The groups also received heavy rotation on radio shows such as KNAC in Los Angeles. The second wave of glam metal would prove to be the most commercially successful during the 1980s despite mostly negative critical reviews and being shunned by certain sections of the music industry.

A notable example came in 1987 with the release of Mötley Crüe's Girls, Girls, Girls. Before the establishment of Soundscan in 1991, Billboard's album chart was decided by a combination of reports from retailers, wholesalers, and industry professionals, rather than on actual album sales. As the band related on MTV's Week in Rock, the week that Girls, Girls, Girls peaked at #2 on the Billboard chart, it was actually the highest-selling album of that week. However, the industry professionals gave extra weight to Whitney Houston's second album, allowing it to retain the top spot. In the band's opinion, the industry simply wouldn’t allow their album to hold the #1 spot. (The band eventually conquered the top spot with their next album, Dr. Feelgood, which became the biggest album of their career.)

Glam metal bands continued to generate hits, growing its fanbase during the 1980s. Poison's second album Open Up and Say...Ahh! spawned a hit single in Every Rose Has Its Thorn, and eventually sold eight million copies worldwide. Skid Row would later release their debut album in 1989, although they had been around since 1986. Other bands which fit the glam metal formula at that time, with similar visual styles, included Faster Pussycat, L.A. Guns, Roxx Gang, and Dangerous Toys.

Decline (1991–97)

In the early 1990s glam metal's popularity rapidly declined after nearly a decade of success. Several music writers and musicians began to deride glam metal acts as "hair farmers," hinting at the soon to be popularized term hair metal. Several factors played a role in the decline, the main one being the rise of grunge music from Seattle, changing audience tastes, little or no support, lack of new contracts and the impacts of band breakups and personnel changes.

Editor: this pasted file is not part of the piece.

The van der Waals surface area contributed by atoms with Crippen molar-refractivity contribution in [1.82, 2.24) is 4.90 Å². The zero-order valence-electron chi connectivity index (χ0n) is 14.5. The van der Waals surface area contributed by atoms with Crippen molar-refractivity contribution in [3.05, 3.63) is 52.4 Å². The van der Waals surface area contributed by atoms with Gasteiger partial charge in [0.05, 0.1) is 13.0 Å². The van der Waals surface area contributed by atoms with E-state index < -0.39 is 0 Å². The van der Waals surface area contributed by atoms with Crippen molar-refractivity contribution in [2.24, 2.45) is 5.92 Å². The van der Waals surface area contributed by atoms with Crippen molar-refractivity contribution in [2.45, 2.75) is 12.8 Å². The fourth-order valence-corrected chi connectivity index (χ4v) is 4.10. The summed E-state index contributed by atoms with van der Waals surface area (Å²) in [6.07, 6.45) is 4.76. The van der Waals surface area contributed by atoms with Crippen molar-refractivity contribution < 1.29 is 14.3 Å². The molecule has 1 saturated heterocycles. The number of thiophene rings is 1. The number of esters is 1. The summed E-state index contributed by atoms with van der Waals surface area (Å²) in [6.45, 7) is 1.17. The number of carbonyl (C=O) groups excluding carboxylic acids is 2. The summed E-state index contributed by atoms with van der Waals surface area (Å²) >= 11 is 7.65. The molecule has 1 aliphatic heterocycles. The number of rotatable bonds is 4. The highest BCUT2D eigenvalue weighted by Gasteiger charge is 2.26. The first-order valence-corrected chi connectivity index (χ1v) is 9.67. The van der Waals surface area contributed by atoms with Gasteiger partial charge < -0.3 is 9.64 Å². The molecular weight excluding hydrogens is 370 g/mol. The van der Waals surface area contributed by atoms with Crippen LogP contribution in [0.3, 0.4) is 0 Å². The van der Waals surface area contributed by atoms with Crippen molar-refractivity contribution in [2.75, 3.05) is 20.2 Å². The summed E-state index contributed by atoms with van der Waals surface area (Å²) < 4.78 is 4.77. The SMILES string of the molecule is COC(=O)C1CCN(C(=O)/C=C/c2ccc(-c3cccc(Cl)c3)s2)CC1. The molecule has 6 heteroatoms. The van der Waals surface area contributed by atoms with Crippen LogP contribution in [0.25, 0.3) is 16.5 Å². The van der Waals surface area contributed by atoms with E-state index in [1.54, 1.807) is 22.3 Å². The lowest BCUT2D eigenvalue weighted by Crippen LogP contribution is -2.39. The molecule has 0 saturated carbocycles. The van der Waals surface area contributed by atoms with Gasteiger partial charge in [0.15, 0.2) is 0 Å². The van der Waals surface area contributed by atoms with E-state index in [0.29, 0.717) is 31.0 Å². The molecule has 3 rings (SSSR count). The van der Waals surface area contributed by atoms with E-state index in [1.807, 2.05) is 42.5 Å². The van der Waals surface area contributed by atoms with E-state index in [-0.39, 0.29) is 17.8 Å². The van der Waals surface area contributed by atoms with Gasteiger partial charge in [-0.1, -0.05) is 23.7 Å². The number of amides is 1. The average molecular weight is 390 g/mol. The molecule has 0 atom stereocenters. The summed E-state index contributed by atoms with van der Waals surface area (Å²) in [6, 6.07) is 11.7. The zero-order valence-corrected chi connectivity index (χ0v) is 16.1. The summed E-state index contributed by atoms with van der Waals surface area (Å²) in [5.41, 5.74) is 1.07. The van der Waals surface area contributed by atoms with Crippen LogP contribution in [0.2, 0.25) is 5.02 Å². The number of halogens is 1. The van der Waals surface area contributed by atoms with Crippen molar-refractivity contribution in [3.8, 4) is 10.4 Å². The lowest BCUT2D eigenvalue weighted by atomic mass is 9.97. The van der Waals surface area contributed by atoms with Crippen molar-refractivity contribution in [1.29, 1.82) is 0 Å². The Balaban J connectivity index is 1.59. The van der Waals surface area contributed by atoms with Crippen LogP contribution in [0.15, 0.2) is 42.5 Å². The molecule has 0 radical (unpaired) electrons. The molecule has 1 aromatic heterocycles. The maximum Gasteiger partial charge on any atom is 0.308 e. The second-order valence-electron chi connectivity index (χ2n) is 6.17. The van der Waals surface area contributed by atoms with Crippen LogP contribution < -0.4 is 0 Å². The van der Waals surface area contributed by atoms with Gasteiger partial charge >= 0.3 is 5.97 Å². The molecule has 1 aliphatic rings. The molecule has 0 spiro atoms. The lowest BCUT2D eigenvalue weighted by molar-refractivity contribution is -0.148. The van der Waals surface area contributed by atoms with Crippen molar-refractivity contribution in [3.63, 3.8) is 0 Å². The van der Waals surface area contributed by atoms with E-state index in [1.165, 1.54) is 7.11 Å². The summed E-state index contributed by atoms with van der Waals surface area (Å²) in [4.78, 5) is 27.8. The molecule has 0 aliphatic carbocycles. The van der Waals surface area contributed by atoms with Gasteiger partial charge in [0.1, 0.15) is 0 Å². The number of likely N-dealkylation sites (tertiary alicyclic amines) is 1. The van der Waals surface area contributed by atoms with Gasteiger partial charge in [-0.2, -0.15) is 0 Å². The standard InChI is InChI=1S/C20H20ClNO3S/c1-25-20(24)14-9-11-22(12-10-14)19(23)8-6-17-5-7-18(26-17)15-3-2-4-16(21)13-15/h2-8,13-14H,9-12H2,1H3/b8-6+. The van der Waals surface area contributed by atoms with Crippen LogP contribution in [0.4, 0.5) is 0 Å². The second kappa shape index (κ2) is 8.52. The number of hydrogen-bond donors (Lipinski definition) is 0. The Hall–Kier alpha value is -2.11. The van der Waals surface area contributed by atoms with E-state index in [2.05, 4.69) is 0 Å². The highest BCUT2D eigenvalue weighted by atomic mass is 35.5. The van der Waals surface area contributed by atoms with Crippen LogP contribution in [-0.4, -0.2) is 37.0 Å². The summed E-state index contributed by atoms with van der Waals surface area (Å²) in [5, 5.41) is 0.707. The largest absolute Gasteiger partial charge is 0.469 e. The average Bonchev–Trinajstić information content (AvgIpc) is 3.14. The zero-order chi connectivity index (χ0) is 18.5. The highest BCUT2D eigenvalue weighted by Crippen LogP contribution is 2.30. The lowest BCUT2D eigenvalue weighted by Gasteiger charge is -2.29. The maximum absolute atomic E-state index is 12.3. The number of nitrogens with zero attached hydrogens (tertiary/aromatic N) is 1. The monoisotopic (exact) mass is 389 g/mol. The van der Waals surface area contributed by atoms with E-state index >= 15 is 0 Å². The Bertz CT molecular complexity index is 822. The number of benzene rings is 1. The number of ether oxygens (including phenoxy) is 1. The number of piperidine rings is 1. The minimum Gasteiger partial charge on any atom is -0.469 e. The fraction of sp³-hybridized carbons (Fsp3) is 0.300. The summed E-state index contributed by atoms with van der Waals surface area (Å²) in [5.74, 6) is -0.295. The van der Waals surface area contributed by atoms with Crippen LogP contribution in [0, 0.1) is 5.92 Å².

In the early 1990s, bands from the alternative rock subgenre grunge, including Nirvana, Alice in Chains, Pearl Jam and Soundgarden started supplanting glam metal's popularity. Although grunge was influenced by heavy metal, it also mixed in elements of hardcore punk and indie rock, such as introspective or angst-filled lyrics, a stripped-down aesthetic and a complete rejection of the glam metal visual style and performance. Many major labels felt they had been caught off-guard by the surprise success of Nirvana's Nevermind, and had begun turning over their personnel in favor of younger staffers more versed in grunge. As MTV shifted its attention to the new style, glam metal bands found themselves relegated more and more often to Headbanger's Ball and late night airplay, and almost entirely disappeared from the channel by early 1994. Given glam metal's lack of a major format presence on radio, bands were left without a clear way to reach their audience.

Another reason for the decline in popularity of the style may have been the changing popularity of the power ballad, a slow, emotional song that gradually builds to a strong finale. While the use of the power ballad — especially after a hard-rocking anthem — was initially a successful formula in the late 1980s, audiences eventually lost interest in this approach.Contracts were canceled, and many bands broke up. From late 1991 to early 1992, Stryper, White Lion, Europe, and Britny Fox all broke up. Vince Neil was briefly fired from Mötley Crüe, guitarist Robbin Crosby left Ratt (who then broke up with the departure of lead singer Stephen Pearcy), and C. C. DeVille left Poison.

According to a documentary special called Heavy: The Story of Metal that aired on VH1 in 2006 claimed that the 1988 film The Decline of Western Civilization Part II: The Metal Years played a role in the death of glam metal, claiming that it disgusted audiences with its exposure of the excesses of the glam metal scene, particularly the scene that interviews W.A.S.P. guitarist Chris Holmes abusing vodka while on an inflatable raft in a swimming pool.

Revival (1997–present)